Gracias.Köszi.Merci.Takk.Grazie.Obrigada.Danke.

 

My Travel ABC’s

Before Thanksgiving I received an invitation from Katherina  of 1000 Miles Highway to participate in the A to Z survey about travel called The ABC of Travel!

Thanks Katherina for including me!

Now, European Travelista’s ABC’s of Travel.

A: Age you went on your first international trip: At 23 I made my first international trip to Europe which was also my first solo trip and is still my favorite!

B: Best (foreign) beer you’ve had and where: The best foreign beer I’ve had was at Stiegl Keller in Salzburg.  If I’m honest, I’m not sure why it is my favorite but I think it might have something to do with the amazing views of Salzburg or the fantastic meal I enjoyed. Whatever the reason, it was memorable!Schnitzel at Klosterbrau Bamberg Germany

C: Cuisine (favorite): Mexican Food!  I love it spicy and could eat it for every meal.  While in Europe, my favorite cuisine would have to be German.  Can’t get enough of schnitzel, spatzle, sausage and sauerkraut or goulash soup 🙂

D: Destinations, favorite, least favorite and why: Bavaria Germany holds a special place in my heart!  This was my first stop on my first trip and Bavaria just feels so comfy to me.  I can’t seem to get enough of the mountains and tiny Bavarian villages. My least favorite would have to be Budapest which just left me feeling Bleh!  Although I am going to give it another try.

E: Event you experienced abroad that made you say “wow”: This summer I had the unexpected opportunity to witness Lederhosen clad goat herders bringing the goats back to the barn! An event I thought only lived on in books.

F: Favorite mode of transportation: Ooh that’s hard.  I actually like all modes of transportation and have used them at different times.  Trains, buses, cars are all amazing and offer different perspectives.  I guess my favorite mode is via an airplane because when I get on an airplane it means I’m going somewhere!

G: Greatest feeling while traveling: The feeling of awe when seeing amazing scenery, experiencing the peace and serenity of mountains, flower bedecked houses or realizing how old the city or building really is.

H: Hottest place you’ve traveled to: Ixtapa, Mexico during July!

I: Incredible service you’ve experienced and where: Once we were eating at a café in Paris and we had a great waiter.  He would joke with us (yes it was Paris France) and when we asked what type of Dijon mustard they had on the table he gave us a bottle!  It’s the little things that make a difference to me.

J: Journey that took the longest: Driving through Austria and Switzerland during my 2 week honeymoon!

Kathe Wohlfahrt Rothenburg Germany

In Front of Kathe Wohlfahrt Rothenburg Germany

K: Keepsake from your travels: I love buying Christmas ornaments from any where I travel because I get to relive my travels while decorating the tree with my family!

L: Let-down sight, why and where: The Terror Museum in Budapest. This museum left me wanting more. . . much more.  Upon entering you hear intimidating music, see an old Soviet tank and busts of some of the more notorious characters of the soviet period in Budapest.  I was expecting many more items of torture and not the narration in Hungarian I got.  The museum was really very stark without many exhibits of actual devices of terror.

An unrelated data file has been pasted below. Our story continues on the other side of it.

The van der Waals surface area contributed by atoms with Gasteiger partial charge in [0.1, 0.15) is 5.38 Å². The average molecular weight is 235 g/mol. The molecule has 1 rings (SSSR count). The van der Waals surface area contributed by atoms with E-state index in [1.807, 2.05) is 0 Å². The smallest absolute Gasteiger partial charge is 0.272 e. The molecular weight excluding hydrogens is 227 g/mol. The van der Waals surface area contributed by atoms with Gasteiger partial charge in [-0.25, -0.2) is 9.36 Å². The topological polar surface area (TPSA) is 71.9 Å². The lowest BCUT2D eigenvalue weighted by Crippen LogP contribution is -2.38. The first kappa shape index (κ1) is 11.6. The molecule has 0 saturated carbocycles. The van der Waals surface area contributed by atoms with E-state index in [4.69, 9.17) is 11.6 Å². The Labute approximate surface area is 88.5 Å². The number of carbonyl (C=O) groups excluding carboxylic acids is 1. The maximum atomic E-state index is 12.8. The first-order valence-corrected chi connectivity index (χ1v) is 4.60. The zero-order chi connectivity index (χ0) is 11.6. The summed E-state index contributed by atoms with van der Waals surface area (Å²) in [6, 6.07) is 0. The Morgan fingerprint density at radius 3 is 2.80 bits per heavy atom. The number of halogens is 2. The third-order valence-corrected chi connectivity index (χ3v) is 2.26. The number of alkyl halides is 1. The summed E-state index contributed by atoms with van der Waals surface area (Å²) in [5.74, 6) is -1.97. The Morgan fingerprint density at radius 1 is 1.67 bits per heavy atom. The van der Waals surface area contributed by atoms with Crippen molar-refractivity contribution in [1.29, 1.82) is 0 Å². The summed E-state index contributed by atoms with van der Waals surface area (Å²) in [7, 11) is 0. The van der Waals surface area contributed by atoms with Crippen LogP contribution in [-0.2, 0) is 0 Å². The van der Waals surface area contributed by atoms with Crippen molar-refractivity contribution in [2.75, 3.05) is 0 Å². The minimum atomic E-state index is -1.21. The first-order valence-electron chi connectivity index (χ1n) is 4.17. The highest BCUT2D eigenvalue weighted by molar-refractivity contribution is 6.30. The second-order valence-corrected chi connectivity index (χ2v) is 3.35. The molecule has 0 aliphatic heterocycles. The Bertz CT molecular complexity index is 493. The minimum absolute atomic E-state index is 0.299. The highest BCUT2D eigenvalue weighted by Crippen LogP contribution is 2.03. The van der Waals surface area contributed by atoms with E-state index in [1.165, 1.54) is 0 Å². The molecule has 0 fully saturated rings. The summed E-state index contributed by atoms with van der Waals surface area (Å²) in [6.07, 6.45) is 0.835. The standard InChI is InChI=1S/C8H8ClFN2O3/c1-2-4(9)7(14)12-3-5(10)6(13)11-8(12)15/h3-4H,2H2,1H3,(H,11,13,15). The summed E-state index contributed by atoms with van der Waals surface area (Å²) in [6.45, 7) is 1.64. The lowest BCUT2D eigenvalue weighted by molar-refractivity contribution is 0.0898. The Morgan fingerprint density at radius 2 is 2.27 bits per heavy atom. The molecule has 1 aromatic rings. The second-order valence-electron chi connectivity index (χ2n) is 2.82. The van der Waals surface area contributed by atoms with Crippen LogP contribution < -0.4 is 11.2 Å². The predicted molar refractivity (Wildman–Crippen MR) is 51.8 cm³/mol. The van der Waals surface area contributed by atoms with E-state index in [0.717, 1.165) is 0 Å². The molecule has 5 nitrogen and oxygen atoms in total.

M: Moment where you fell in love with travel: My first trip to Europe in 1981 filled me with a love of Europe that has lasted to this day!  I love traveling anywhere and am the one that does all the research and planning for trips no matter where we are going.

View from room at Palace Hotel Lucerne Switzerland

View from Palace Hotel

N: Nicest hotel you’ve stayed in: My personal budget doesn’t include luxury hotels very often but I do enjoy luxury when I get it.  The nicest hotel I have ever stayed in would have to be the Palace Hotel in Lucerne Switzerland!  I had a corner suite which had amazing views of the lake and mountains surrounding this lovely city.  My next choice would have to be the Hotel Del Coronado in Coronado, California. I love old historic hotels and my room in the old portion of this beauty was perfect.

O: Obsession—what are you obsessed with taking pictures of while traveling?: I’m not sure I have an obsession but would have to say amazing views usually from or of mountains!

P: Passport stamps, how many and from where? Oh if only they consistently stamped my passport!  Many places in Europe including London, Paris, Biarritz, Toulouse, Frankfurt, Munich, Vienna, Zurich and Copenhagen.  Add in Mexico and Tahiti.

Biarritz Seaview France

Biarritz

Q: Quirkiest attraction you’ve visited and where: The Alligator Farm in Buena Park, California.  I loved this spot as a child since those alligators were really scary but alligators right across the street from Knots Berry Farm?!!

R: Recommended sight, event or experience: Spend a day in Auvers sur Oise (outside Paris) reliving Van Gogh’s last days, then visit the Orsay museum to view his art work!  This will make an art lover out of anyone!

S: Splurge; something you have no problem forking over money for while traveling: Local food, but not at trendy fashionable restaurants, including beer, wine or local cocktail!

T: Touristy thing you’ve done: A tour including the Changing of the Guard in London.  Couldn’t see a thing but I went back early in April and was able to visit on my own and see the entire procession without any one in my way!